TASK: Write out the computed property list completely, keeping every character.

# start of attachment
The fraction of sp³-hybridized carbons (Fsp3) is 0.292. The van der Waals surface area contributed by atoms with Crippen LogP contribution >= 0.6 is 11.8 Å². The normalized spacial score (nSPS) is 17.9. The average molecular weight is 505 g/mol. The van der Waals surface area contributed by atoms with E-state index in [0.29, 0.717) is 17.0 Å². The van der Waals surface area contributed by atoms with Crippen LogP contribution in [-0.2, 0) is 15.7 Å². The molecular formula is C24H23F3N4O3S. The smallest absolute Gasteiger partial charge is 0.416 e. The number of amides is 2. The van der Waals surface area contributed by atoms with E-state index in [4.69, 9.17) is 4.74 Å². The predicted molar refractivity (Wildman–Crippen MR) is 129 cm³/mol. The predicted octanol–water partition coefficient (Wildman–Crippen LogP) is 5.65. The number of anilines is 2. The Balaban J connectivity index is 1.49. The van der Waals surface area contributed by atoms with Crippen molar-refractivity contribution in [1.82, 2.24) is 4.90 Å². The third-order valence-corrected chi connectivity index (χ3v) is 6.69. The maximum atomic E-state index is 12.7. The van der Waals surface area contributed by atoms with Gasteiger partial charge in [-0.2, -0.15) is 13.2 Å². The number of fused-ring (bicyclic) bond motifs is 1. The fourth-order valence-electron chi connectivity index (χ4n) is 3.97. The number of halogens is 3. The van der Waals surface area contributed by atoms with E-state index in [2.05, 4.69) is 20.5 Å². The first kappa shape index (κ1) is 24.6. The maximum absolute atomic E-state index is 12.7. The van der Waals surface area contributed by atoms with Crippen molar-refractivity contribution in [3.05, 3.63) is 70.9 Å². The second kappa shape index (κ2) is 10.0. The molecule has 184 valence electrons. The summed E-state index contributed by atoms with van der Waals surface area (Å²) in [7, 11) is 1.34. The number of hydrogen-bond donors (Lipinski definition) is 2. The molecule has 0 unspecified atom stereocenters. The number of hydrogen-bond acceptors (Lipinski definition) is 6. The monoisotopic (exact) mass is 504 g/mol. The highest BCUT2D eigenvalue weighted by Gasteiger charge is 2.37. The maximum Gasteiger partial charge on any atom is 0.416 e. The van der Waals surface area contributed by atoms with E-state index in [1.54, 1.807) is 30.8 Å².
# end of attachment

The fraction of sp³-hybridized carbons (Fsp3) is 0.292. The van der Waals surface area contributed by atoms with Crippen LogP contribution >= 0.6 is 11.8 Å². The normalized spacial score (nSPS) is 17.9. The average molecular weight is 505 g/mol. The van der Waals surface area contributed by atoms with E-state index in [0.29, 0.717) is 17.0 Å². The van der Waals surface area contributed by atoms with Crippen LogP contribution in [-0.2, 0) is 15.7 Å². The molecular formula is C24H23F3N4O3S. The smallest absolute Gasteiger partial charge is 0.416 e. The number of amides is 2. The van der Waals surface area contributed by atoms with E-state index in [4.69, 9.17) is 4.74 Å². The predicted molar refractivity (Wildman–Crippen MR) is 129 cm³/mol. The predicted octanol–water partition coefficient (Wildman–Crippen LogP) is 5.65. The number of anilines is 2. The Balaban J connectivity index is 1.49. The van der Waals surface area contributed by atoms with Crippen molar-refractivity contribution in [1.82, 2.24) is 4.90 Å². The third-order valence-corrected chi connectivity index (χ3v) is 6.69. The maximum atomic E-state index is 12.7. The van der Waals surface area contributed by atoms with Gasteiger partial charge in [-0.2, -0.15) is 13.2 Å². The number of fused-ring (bicyclic) bond motifs is 1. The fourth-order valence-electron chi connectivity index (χ4n) is 3.97. The number of halogens is 3. The van der Waals surface area contributed by atoms with E-state index in [2.05, 4.69) is 20.5 Å². The first kappa shape index (κ1) is 24.6. The maximum absolute atomic E-state index is 12.7. The van der Waals surface area contributed by atoms with Crippen molar-refractivity contribution in [3.05, 3.63) is 70.9 Å². The second kappa shape index (κ2) is 10.0. The molecule has 184 valence electrons. The summed E-state index contributed by atoms with van der Waals surface area (Å²) in [7, 11) is 1.34. The number of hydrogen-bond donors (Lipinski definition) is 2. The molecule has 0 unspecified atom stereocenters. The number of hydrogen-bond acceptors (Lipinski definition) is 6. The monoisotopic (exact) mass is 504 g/mol. The highest BCUT2D eigenvalue weighted by Gasteiger charge is 2.37. The maximum Gasteiger partial charge on any atom is 0.416 e. The van der Waals surface area contributed by atoms with E-state index in [1.54, 1.807) is 30.8 Å².